Campers Bay rests in between two sets of cliffs and beside a river snaking out into the ocean.  By the time we slog into camp there are already a few groups claiming what have to be the best spots – with fires burning! – so we set up camp and start the home-assembly all over again.  

The West Coast Trail has this rule that only allows you to make a fire with driftwood found on the beach.  The good news is there is plenty of driftwood to go around; bad news is the rain. BUT! We were determined to build a fire and feel real warmth for the first time since we left Port Renfrew.  

Hours.  We spent hours building and nursing a fire to life.  Flasks and makeshift portable containers of craft beer were passed around the fire in the spirit of fueling whoevers shift it was to tend to the fire.  The sun has long since abandoned us. The other groups all dissipate into the darkness to get ready for the next day. Not us. We made a fire and we’re going to enjoy it, damnit!

Soon the only light you see is from our fire, the odd headlamp floating out to get water, and the cruise ships seemingly soaring across the horizon.  At that moment, we start to reflect on the trip so far and you realize that as hard as it has been so far, it’s only supposed to get harder before it gets better.  This is our life now.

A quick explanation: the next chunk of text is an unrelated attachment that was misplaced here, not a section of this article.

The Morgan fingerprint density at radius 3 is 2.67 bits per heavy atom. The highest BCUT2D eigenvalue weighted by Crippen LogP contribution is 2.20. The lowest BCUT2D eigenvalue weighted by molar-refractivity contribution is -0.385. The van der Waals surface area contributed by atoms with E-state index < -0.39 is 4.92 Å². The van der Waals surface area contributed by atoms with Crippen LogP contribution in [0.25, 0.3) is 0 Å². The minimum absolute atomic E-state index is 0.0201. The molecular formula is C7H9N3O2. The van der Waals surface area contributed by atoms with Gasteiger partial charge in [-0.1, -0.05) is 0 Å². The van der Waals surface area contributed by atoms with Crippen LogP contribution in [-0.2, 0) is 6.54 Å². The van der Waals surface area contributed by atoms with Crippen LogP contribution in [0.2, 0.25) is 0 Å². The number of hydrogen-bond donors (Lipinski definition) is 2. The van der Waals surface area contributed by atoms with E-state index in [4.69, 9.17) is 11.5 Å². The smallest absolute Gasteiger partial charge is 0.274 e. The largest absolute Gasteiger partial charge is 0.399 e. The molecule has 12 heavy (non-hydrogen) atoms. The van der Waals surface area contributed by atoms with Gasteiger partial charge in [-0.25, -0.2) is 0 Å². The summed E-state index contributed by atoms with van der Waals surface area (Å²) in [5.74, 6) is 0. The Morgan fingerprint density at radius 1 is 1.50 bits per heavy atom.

We finish the circulating flasks – only on day 2, I know, but we had more – and head to our tents.  We’re only two days in but already feel like hardened veterans, maybe it’s thanks to the courage-giving warmth of the fire but who cares.  

Bring on the ladders!  Bring on tomorrow.

Day 3 – Campers Bay to Walbran Creek; ~9 km

Today was the day.  Back in the warm confines of the Parks Canada office, the park ranger showed us the weather forecast, and Sunday (today) was the day of reckoning.  Flash flood, river-widening rain.

One would find it impossible to describe what one had walked through because everything will sound like hyperbole.  But one can try.